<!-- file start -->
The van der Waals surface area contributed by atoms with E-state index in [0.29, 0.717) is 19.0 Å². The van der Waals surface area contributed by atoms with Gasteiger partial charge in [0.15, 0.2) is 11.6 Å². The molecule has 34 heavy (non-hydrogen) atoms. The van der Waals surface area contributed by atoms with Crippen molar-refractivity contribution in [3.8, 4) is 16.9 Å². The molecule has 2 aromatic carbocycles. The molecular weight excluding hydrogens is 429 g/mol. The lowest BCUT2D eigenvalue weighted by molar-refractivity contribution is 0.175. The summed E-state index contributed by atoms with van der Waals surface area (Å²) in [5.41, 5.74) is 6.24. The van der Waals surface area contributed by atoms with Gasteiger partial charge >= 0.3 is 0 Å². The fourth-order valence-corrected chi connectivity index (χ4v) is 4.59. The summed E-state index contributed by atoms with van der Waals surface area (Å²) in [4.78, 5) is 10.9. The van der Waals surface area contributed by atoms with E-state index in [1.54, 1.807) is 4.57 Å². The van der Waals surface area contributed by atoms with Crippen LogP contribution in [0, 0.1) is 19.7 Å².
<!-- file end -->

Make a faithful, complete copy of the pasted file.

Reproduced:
The van der Waals surface area contributed by atoms with E-state index in [0.29, 0.717) is 19.0 Å². The van der Waals surface area contributed by atoms with Gasteiger partial charge in [0.15, 0.2) is 11.6 Å². The molecule has 34 heavy (non-hydrogen) atoms. The van der Waals surface area contributed by atoms with Crippen molar-refractivity contribution in [3.8, 4) is 16.9 Å². The molecule has 2 aromatic carbocycles. The molecular weight excluding hydrogens is 429 g/mol. The lowest BCUT2D eigenvalue weighted by molar-refractivity contribution is 0.175. The summed E-state index contributed by atoms with van der Waals surface area (Å²) in [5.41, 5.74) is 6.24. The van der Waals surface area contributed by atoms with Gasteiger partial charge >= 0.3 is 0 Å². The fourth-order valence-corrected chi connectivity index (χ4v) is 4.59. The summed E-state index contributed by atoms with van der Waals surface area (Å²) in [4.78, 5) is 10.9. The van der Waals surface area contributed by atoms with E-state index in [1.54, 1.807) is 4.57 Å². The van der Waals surface area contributed by atoms with Crippen LogP contribution in [0, 0.1) is 19.7 Å².